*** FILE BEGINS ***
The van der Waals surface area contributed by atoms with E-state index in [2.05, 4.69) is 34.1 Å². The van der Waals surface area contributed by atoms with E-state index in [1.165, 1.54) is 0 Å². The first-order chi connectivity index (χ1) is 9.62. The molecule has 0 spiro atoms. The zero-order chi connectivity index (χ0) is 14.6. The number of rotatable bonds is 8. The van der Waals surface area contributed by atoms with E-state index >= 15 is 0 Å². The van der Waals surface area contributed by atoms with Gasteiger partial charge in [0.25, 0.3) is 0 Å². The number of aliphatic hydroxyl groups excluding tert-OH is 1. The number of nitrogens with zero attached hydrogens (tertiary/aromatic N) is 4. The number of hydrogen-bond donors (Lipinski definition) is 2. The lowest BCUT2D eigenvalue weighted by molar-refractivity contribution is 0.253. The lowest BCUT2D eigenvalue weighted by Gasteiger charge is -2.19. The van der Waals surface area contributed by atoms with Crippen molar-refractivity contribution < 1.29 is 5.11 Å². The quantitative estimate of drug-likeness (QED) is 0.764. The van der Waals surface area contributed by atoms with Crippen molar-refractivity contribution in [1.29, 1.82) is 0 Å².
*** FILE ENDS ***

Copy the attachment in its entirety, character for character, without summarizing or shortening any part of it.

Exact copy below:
The van der Waals surface area contributed by atoms with E-state index in [2.05, 4.69) is 34.1 Å². The van der Waals surface area contributed by atoms with E-state index in [1.165, 1.54) is 0 Å². The first-order chi connectivity index (χ1) is 9.62. The molecule has 0 spiro atoms. The zero-order chi connectivity index (χ0) is 14.6. The number of rotatable bonds is 8. The van der Waals surface area contributed by atoms with E-state index >= 15 is 0 Å². The van der Waals surface area contributed by atoms with Gasteiger partial charge in [0.25, 0.3) is 0 Å². The number of aliphatic hydroxyl groups excluding tert-OH is 1. The number of nitrogens with zero attached hydrogens (tertiary/aromatic N) is 4. The number of hydrogen-bond donors (Lipinski definition) is 2. The lowest BCUT2D eigenvalue weighted by molar-refractivity contribution is 0.253. The lowest BCUT2D eigenvalue weighted by Gasteiger charge is -2.19. The van der Waals surface area contributed by atoms with Crippen molar-refractivity contribution < 1.29 is 5.11 Å². The quantitative estimate of drug-likeness (QED) is 0.764. The van der Waals surface area contributed by atoms with Crippen molar-refractivity contribution in [1.29, 1.82) is 0 Å².